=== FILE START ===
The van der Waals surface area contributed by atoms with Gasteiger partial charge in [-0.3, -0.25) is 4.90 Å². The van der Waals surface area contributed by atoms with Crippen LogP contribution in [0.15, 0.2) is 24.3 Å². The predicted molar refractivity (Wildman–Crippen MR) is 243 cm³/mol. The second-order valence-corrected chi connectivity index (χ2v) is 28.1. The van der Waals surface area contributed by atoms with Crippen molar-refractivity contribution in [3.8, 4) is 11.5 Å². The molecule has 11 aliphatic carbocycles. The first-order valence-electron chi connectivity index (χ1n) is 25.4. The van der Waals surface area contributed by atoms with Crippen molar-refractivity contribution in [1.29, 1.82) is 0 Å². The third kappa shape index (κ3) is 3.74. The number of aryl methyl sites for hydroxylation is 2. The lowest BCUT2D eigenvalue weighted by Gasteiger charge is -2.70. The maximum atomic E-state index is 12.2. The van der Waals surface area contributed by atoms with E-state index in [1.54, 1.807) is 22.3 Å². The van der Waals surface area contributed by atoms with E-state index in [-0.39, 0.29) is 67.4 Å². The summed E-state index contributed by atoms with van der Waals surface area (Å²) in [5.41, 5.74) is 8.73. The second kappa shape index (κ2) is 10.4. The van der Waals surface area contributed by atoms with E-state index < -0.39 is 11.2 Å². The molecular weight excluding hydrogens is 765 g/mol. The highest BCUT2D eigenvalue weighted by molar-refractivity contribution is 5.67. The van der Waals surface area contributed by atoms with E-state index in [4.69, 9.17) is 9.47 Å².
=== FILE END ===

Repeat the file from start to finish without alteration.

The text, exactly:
The van der Waals surface area contributed by atoms with Gasteiger partial charge in [-0.3, -0.25) is 4.90 Å². The van der Waals surface area contributed by atoms with Crippen LogP contribution in [0.15, 0.2) is 24.3 Å². The predicted molar refractivity (Wildman–Crippen MR) is 243 cm³/mol. The second-order valence-corrected chi connectivity index (χ2v) is 28.1. The van der Waals surface area contributed by atoms with Crippen molar-refractivity contribution in [3.8, 4) is 11.5 Å². The molecule has 11 aliphatic carbocycles. The first-order valence-electron chi connectivity index (χ1n) is 25.4. The van der Waals surface area contributed by atoms with Crippen molar-refractivity contribution in [1.29, 1.82) is 0 Å². The third kappa shape index (κ3) is 3.74. The number of aryl methyl sites for hydroxylation is 2. The lowest BCUT2D eigenvalue weighted by Gasteiger charge is -2.70. The maximum atomic E-state index is 12.2. The van der Waals surface area contributed by atoms with E-state index in [1.54, 1.807) is 22.3 Å². The van der Waals surface area contributed by atoms with E-state index in [-0.39, 0.29) is 67.4 Å². The summed E-state index contributed by atoms with van der Waals surface area (Å²) in [5.41, 5.74) is 8.73. The second kappa shape index (κ2) is 10.4. The van der Waals surface area contributed by atoms with E-state index < -0.39 is 11.2 Å². The molecular weight excluding hydrogens is 765 g/mol. The highest BCUT2D eigenvalue weighted by molar-refractivity contribution is 5.67. The van der Waals surface area contributed by atoms with E-state index in [4.69, 9.17) is 9.47 Å².